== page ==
OCZ RevoDrive 3 X2 (480GB) Preview: 200K IOPS & 1.5GB/s for $1699?by Anand Lal Shimpi on June 28, 2011 12:00 PM EST
Random Read/Write Speed
The four corners of SSD performance are as follows: random read, random write, sequential read and sequential write speed. Random accesses are generally small in size, while sequential accesses tend to be larger and thus we have the four Iometer tests we use in all of our reviews.
Our first test writes 4KB in a completely random pattern over an 8GB space of the drive to simulate the sort of random access that you'd see on an OS drive (even this is more stressful than a normal desktop user would see). I perform three concurrent IOs and run the test for 3 minutes. The results reported are in average MB/s over the entire time. We use both standard pseudo randomly generated data for each write as well as fully random data to show you both the maximum and minimum performance offered by SandForce based drives in these tests. The average performance of SF drives will likely be somewhere in between the two values for each drive you see in the graphs. For an understanding of why this matters, read our original SandForce article.
Low queue depth operation isn't going to show any advantage on the RevoDrive 3 X2. This is to be expected. I include these results to point out that for the majority of desktop users, you won't see any benefit from a 4-drive RAID-0 or the RevoDrive 3 X2. I already talked about how most modern SSDs deliver similar real world performance in our last SSD article. The RevoDrive 3 is no exception.
What happens during periods of intense IO activity however? The RevoDrive 3 X2 excels. With incompressible data the RevoDrive 3 X2 is over 2x faster than the 240GB Vertex 3 and with compressible data we're almost at 800MB/s for a single PCIe card.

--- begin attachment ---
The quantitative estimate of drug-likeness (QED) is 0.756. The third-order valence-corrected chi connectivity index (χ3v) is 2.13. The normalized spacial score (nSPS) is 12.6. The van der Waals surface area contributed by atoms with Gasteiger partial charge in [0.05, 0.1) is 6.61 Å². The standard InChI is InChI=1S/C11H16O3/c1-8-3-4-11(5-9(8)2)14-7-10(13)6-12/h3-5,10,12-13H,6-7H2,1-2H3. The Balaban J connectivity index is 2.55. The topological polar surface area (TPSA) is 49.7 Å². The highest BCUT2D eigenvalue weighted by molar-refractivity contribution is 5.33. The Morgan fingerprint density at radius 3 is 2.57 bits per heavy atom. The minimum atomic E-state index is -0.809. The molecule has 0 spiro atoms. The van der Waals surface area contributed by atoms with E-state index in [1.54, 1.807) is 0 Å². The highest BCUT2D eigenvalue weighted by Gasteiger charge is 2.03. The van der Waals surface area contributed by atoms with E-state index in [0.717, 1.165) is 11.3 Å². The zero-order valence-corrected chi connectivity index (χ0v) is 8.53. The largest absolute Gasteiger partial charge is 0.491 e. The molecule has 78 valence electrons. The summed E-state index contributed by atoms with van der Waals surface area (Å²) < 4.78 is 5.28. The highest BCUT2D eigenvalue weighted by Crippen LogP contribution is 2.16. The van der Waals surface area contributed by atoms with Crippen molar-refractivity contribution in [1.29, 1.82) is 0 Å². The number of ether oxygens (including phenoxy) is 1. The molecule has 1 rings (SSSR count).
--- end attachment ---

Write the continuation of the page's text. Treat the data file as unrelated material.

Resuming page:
Note that OCZ's specs for the RevoDrive 3 X2 promise up to 200,000 IOPS, however we're only seeing around 180K IOPS in our QD32 test. What gives? In order to hit those sorts of numbers you actually need to run in a multithreaded/ultra high queue depth configuration (two threads + QD64 in each case). If you actually run in this configuration but hit 100% of the LBA space, a reasonable workload for a high traffic server you'll get numbers similar to ours above (766MB/s vs. 756MB/s). If you limit the workload to an 8GB LBA space however you'll hit the 200K that OCZ advertises:
|OCZ RevoDrive 3 X2 (480GB) 4KB Random Write Performance (IOPS/MBps)|
|IOPS||52131 IOPS||184649 IOPS||202661 IOPS|
|MB/s||213.5 MB/s||756.3 MB/s||830.1 MB/s|
Low queue depth random read performance is nothing to be impressed by.
Sequential Read/Write Speed
To measure sequential performance I ran a 1 minute long 128KB sequential test over the entire span of the drive at a queue depth of 1. The results reported are in average MB/s over the entire test length. These results are going to be the best indicator of large file copy performance.
We're still going through the unimpressive tests here - we see some benefit for larger transfer sizes, but the real advantages come when you start loading up the RevoDrive 3...